ARM Update

Over a year ago I wrote up some notes on setting up an ARM development environment. Since then a change has occurred. Low Level libraries have been made available for the STM32F103. These should fit between the HAL library and the code I was writing. How well the Low Level libraries work is currently an unknown. I haven’t found the time to investigate. The tool chain should largely be the same. A few additional includes may be required to add the Low Level libraries. I hope before too long to try them out to see how they compare to my current method.

A New Computer

This month I gave up on waiting and ordered the remaining parts for a new PC. The build process was as easy as expected. Having learnt my lesson of having to maintain a system over many years; I took my time when routing the cables around the case. The result is one of the tidiest case layouts I’ve ever put together. Less obstacles means cleaner airflow inside the case and less noise.

PWM fans are a must have item. This new pc has 9 fans in total all connected up. It is quieter than my old system with 5 fans. The difference is having fan headers on the motherboard to support additional fans with a PWM signal to control the fan speed. Slower fans means less noise. When they spin up under load I can hear them more but at idle I hardly know the system is on.

Now the negative. Why must everything be covered in LED’s? My motherboard can put on a light show in all the colours of the rainbow, why? I intend to be looking at the screen not inside the case. I’ve not colour matched my components, I chose the best specifications instead. The obsession people now have with the look of their pc internals is staggering. Manufacturers are now adding features just to make them look better. I don’t need my RAM slots to be illuminated. How much additional cost is this adding to my motherboard? LED’s don’t cost a lot but the time and effort that must go into routing the traces around the PCB won’t be insignificant. Luckily I can turn the main lighting off in the BIOS. I just have to contend with the remaining illuminated buttons and status indicators scattered about the board. I wish it had a stealth mode with them all off until it actually had the need to display an error message.

There still needs to be some tweaking done to the system to get it settled in but it’s an upgrade that should last me 5+ years all being well.

The Wait

The problem with buying technology is that there is always something better on the horizon. I am about to build a new PC. I have been about to build it for over a year. I have been buying some parts that will stand the test of time case, fans, optical drive etc. Some of these parts are 12 months old, some 6, some a matter of weeks. But I need to get the important bits, the CPU, the Motherboard and the RAM.

In the past I simply look around picked compatible parts and built a system. The technological standards evolved slowly and many parts could be reused as I upgraded. Today everything is changing and quickly. I had delayed the build to be able to future proof the system by having newer ports, slots and sockets on the motherboard. But prices were too high and new competing products were announced that were coming down the pipeline. So I waited.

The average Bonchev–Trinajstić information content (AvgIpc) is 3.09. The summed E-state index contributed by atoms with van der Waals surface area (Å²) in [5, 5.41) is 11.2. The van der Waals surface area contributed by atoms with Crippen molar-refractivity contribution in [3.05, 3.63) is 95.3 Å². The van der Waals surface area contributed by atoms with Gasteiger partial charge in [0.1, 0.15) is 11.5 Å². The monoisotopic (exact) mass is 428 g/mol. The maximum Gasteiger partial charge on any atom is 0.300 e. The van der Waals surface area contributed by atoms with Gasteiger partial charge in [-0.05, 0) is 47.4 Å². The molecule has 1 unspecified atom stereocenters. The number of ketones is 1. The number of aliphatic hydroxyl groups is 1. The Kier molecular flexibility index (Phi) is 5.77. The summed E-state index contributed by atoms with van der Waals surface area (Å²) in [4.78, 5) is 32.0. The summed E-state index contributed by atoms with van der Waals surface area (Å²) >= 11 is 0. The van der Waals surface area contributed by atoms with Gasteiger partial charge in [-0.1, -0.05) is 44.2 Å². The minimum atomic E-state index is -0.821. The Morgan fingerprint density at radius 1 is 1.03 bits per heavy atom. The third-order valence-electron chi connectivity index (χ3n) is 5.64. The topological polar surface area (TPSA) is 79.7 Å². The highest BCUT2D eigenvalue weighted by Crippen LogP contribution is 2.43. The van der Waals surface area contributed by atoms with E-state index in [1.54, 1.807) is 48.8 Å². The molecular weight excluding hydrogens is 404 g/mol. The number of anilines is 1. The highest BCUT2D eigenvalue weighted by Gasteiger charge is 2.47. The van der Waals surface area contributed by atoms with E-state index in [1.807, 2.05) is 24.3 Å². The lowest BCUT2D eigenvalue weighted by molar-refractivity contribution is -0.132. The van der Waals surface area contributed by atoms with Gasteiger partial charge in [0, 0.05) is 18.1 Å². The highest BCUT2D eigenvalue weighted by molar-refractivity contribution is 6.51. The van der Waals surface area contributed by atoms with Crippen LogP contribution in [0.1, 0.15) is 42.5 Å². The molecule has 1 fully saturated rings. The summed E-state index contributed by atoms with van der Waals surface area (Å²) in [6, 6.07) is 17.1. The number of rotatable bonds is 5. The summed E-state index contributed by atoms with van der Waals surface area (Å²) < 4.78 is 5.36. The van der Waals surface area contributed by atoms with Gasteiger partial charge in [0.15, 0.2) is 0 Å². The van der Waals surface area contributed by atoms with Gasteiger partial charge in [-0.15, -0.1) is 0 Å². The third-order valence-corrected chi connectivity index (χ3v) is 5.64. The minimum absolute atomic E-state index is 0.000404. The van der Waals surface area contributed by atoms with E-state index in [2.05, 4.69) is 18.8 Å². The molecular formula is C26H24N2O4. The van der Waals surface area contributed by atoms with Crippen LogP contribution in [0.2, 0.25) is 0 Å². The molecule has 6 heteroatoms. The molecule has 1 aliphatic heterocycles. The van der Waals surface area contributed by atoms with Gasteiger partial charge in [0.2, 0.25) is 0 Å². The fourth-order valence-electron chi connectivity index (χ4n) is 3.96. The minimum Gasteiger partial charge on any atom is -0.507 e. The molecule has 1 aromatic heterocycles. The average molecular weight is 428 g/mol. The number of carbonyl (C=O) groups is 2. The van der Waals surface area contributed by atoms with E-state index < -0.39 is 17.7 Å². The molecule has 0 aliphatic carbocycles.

Having waiting for new parts to be release I first find that they are in short supply. So I wait. Then more parts are in short supply. Another wait. Just at the point of being able to get parts questions are raised about firmware and compatibility. More waiting. Then more low-level tuning is in the pipeline, just another 2-3 weeks. I’m being patient.

I’m waiting, patiently. I want to buy the right bits for my needs. I’m mostly decided on what I want. I just need that last little bit of information to allow me to choose the final parts. So what happens, more news. New product announcement in 30 days, release expected in a few months. Do I wait again? Do I buy now and regret not waiting? Do I build cheap and upgrade sooner?

A new system will be faster. But it could be even faster if I wait for it. How long do I wait?

Planning Ahead

I probably look at the front page of this site more than most. I am starting to wonder if it needs a good refresh. Earlier in the year I began writing up some notes on my experiments with ARM development. During this process I ran into a few formatting issues that I worked around. It is still my plan to write up some more of my notes in the future but rather than fight against the current system I might try something new. The next version of WordPress is due out in December, this is probably the best place to start from. Years ago I used a heavily customised site but as WordPress moved on I began to rely more on the templates generated by others. They are good building blocks as they handle the responsive design aspects. I think some more customisation from me might on the cards this time.

ARM Research

ARM Logo

This month I have been spending some time putting together a simple development set-up for 32bit ARM devices. Whilst not yet fully complete I am making steady progress and have begun to document the process. This is easier said than done. I set out to do the simple task of making an LED blink to test my set-up. There is a lot more to learn than what I had originally expected. The 8bit Atmega 328P was simple by comparison.

What I have discovered is a lack of resources based around my set-up & understanding. Hence why I feel the need to document it where I can. My documentation is taking shape HERE. It is likely to evolve over time but it is better to make it available as I write it in the hope it proves useful to others.

New Projects

This month I have started a couple of new projects. It began as one but soon split. The primary project was to make use of a 128x64 I2C OLED display. It has been sitting on the side for a few months after an impulse purchase. It soon became apparent that I needed a way to generate static images for the screen. Although there were programs out there that would convert a bitmap image into the hex code I needed, many were for Windows. So I decided to have a go at converting it myself.

So new to my GitHub repo are:
DN2015-001 – An interface for the SSD1306 OLED Display Driver
DN2015-002 – A bitmap to hex converter for use wwith DN2015-001

Both projects are under development at the moment. How much they develop will depend on how my experimentation with the OLED display goes.